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Cynopterus brachyotis
by Nor Hazwani Binti Ahmad Ruzman
Newsletter
Cynopterus brachyotis
by Nor Hazwani Binti Ahmad Ruzman

Cynopterus brachyotis (Chiroptera: Megachiroptera: Pteropodidae) or the Lesser short-nosed fruit bat is distributed in Sri Lanka, South-East Asia, Philippines and Indonesia (Payne et al., 1985). It is one of the most widely distributed bats in the region and has been collected from many locations in Peninsular Malaysia such as Pulau Langkawi (Kedah), Pulau Tinggi (Johore), and Pulau Redang (Terengganu) (Khan, 1992). Cynopterus brachyotis has a dog-like face, large dark eyes, and brown to yellowish brown fur with a distinct dark orange collar in adult males, and yellowish in females. The fur of immature bat is grey and with an indistinct collar. The edges of its ears and wings are usually white. It has two pairs of lower incisors. Its forearm is about 55 – 65 mm long, tail approximately 8 – 10 mm long, and ears about 14 – 16 mm long. A mature adult bat weights about 21 – 32 g.

Cynopterus brachyotis is largely restricted to more mature forests, from lowlands to hills, where it can be found in both the forest understorey and canopy. In addition, C. brachyotis also inhabit gardens, mangroves and agricultural land (Payne et al., 1985; Francis, 2008). It is one of the commonest and most widespread fruit bats. Cynopterus brachyotis has a tent-making behaviour where it uses the leaves of eight species of broad-leafed palms (Palmae) to form palmate umbrella-like tents for roosting (Tan et al., 1997). It also roosts in other plants and trees without making the umbrella-like tents or in the brighter areas of caves (Payne et al., 1985; Tan, et al., 1997; Francis, 2008). This fruit bat has a harem-type social organization, where the dominant males build umbrella-like tents, and recruit females for the purpose of gaining reproductive access (Tan et al., 1997).

It mainly feeds on small fruits by sucking out the juices and soft pulp, and spitting out the seeds and fibrous matter as a flat oval pellet. It has been reported to feed on the fruits of 54 plant species including Musa spp. (Musaceae), Mangifera indica (Anacardiaceae), Eugenia jambos (Myrtaceae), the leaves of 14 plant species, and the flowering parts of four plant species (Tan et al., 1998). Based on the wide selection of fruits in its diet, it is considered a very important seed disperser (Tan et al., 1998). It also feeds on nectar and pollen. In several cases, small proportions of insects’ remains have also been found among its stomach contents (Lord, 1978).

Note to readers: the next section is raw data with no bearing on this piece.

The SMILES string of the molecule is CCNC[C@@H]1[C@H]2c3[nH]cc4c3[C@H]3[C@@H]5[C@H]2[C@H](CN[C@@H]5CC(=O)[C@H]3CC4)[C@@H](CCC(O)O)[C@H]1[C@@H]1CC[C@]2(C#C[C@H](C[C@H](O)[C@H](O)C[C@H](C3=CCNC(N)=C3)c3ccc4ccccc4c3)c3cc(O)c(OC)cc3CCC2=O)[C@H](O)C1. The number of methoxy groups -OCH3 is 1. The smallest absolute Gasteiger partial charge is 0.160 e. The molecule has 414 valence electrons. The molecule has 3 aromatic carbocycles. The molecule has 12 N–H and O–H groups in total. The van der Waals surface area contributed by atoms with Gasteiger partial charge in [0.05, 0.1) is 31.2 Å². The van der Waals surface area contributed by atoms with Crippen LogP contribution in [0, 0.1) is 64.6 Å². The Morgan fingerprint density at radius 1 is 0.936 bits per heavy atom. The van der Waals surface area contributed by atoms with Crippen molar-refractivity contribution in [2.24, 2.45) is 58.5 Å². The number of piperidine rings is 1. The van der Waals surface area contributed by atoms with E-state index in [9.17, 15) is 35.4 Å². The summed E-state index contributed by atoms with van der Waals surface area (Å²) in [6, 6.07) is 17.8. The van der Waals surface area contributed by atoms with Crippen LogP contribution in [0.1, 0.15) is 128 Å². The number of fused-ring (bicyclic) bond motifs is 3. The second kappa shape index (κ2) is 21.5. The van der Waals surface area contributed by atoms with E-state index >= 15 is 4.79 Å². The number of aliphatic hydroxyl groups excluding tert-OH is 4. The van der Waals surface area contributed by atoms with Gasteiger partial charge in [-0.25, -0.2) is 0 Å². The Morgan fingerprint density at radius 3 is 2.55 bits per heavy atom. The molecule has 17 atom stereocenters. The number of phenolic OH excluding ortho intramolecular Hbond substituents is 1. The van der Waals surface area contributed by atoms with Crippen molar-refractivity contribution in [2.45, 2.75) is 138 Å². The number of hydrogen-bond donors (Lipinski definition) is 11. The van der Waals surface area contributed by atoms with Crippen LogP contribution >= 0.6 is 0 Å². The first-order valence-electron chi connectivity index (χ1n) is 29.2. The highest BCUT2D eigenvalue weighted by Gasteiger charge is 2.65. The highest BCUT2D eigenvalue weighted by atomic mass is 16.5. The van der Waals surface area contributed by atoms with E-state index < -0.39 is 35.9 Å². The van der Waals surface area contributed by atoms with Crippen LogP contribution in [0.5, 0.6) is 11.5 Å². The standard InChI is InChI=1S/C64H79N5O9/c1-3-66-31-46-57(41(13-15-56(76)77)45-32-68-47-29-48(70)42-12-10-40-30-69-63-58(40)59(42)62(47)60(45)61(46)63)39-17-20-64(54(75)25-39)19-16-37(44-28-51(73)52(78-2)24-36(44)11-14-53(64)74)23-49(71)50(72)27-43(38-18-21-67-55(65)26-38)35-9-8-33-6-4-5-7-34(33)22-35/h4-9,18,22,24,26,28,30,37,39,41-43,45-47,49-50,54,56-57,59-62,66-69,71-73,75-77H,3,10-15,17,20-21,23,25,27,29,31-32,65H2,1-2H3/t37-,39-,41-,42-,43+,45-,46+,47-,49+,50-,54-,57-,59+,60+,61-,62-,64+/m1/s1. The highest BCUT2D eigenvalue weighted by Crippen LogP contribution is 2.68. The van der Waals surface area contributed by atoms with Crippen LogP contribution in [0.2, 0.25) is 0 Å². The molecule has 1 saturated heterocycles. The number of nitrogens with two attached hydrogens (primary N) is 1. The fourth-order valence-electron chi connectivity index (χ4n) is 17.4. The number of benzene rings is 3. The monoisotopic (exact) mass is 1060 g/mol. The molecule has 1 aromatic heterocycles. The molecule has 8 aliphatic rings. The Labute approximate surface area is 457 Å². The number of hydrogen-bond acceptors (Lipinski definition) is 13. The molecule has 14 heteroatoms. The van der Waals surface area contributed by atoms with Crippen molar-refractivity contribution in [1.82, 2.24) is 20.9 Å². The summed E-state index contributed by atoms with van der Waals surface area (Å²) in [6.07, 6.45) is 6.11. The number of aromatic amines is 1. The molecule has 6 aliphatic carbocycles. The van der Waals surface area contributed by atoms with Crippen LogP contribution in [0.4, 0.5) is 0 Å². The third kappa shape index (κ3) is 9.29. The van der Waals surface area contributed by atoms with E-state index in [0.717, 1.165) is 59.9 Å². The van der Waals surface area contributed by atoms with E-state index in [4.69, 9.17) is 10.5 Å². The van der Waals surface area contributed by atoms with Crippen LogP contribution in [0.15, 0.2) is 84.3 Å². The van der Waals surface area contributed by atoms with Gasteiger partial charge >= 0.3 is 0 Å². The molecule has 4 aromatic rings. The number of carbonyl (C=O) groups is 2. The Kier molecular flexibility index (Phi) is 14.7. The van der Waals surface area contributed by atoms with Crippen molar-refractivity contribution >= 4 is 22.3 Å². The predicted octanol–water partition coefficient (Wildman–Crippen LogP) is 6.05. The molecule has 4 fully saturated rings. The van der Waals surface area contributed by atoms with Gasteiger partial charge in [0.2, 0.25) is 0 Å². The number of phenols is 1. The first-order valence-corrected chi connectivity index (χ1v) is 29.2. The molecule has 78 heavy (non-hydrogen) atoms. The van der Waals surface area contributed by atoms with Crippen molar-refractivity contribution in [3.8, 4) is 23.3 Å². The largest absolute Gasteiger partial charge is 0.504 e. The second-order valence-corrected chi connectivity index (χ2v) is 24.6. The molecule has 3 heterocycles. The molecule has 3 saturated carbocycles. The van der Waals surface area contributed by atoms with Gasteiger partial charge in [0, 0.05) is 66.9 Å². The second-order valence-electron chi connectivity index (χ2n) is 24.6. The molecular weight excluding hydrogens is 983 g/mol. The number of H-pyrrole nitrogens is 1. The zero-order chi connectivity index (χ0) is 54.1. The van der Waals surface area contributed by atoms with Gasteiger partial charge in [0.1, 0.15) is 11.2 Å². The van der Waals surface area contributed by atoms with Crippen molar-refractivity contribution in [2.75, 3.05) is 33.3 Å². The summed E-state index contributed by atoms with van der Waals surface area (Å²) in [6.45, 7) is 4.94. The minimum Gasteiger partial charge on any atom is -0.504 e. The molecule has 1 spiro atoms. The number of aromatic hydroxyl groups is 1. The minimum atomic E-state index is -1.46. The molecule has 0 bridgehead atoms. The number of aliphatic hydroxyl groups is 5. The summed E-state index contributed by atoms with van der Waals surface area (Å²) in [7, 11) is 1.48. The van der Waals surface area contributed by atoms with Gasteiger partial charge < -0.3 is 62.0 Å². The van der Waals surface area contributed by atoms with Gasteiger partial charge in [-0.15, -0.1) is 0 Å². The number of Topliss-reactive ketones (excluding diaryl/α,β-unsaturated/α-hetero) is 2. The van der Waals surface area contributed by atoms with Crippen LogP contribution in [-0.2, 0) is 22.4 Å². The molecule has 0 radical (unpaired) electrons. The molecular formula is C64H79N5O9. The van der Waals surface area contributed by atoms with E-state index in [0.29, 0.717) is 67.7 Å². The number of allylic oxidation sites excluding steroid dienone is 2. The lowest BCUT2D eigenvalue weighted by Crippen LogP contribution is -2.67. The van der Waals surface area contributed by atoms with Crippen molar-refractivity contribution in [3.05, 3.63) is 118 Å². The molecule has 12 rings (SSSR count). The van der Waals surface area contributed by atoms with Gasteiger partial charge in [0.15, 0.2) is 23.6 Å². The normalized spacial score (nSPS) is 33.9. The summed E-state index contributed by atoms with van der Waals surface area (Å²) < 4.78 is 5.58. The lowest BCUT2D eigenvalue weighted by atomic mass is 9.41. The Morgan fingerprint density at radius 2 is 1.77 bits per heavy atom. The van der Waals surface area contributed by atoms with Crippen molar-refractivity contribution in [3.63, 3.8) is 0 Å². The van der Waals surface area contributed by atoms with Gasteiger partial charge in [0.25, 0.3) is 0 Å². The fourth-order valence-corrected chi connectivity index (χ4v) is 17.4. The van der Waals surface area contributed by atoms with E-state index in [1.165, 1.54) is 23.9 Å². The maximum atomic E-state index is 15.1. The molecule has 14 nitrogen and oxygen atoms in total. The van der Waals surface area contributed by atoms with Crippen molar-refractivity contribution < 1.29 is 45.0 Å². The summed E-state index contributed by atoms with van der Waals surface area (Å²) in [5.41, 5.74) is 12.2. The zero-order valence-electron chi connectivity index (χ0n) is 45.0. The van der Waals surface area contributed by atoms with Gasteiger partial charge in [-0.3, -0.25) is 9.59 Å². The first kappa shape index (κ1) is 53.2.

According to the IUCN Red List of Threatened Species, C. brachyotis is listed as least concern (LC). However, the species is locally threatened by deforestation resulting from logging activities and conversion of forest to agricultural land and other uses (Molur et al., 2002). Thus, it is important that steps be taken to conserve this species for forest regeneration and for future generations too.

References

  1. Francis, C.M. (2008). A Field Guide To The Mammals Of South-East Asia. New Holland Publishers, England. pp. 392.
  2. Khan, M.M. (1992). Mamalia Semenanjung Malaysia. Jabatan Perlindungan Hidupan Liar dan Taman Negara (PERHILITAN), Malaysia. pp. 182.
  3. Lord, M.. The Wild Mammals of Malaya (Peninsular Malaysia) and Singapore, p. 128, 1978
  4. Molur, S., Marimuthu, G., Srinivasulu, C., Mistry, S., Hutson, A.M., Bates, P.J.J., Walker, S., Padma Priya, K. & Binu Priya, A.R. (2002). Status of South Asian Chiroptera: Conservation Assessment and Management Plan (C.A.M.P.) Workshop Report, 2002.. Zoo Outreach Organisation and Conservation Breeding Specialist Group – South Asia in collaboration with Wildlife Information & Liaison Development Society, India.
  5. Payne, J. & Francis, C.M. (1985). A Field Guide to the Mammals of Borneo. The Sabah Society, Malaysia. pp. 326.
  6. Tan, K.H., Kunz, T.H. & Akbar, Z. (1997). Tent construction and social organization in Cynopterus brachyotis (Muller) (Chiroptera: Pteropodidae) in Peninsular Malaysia. Journal of Natural History 31 (11): pp. 1065-1621
  7. Tan, K.H., Kunz, T.H. & Akbar, Z. (1998). Food habits of Cynopterus brachyotis (Muller) (Chiroptera: Pteropodidae) in Peninsular Malaysia. Journal of Tropical Ecology 14: pp. 299-307
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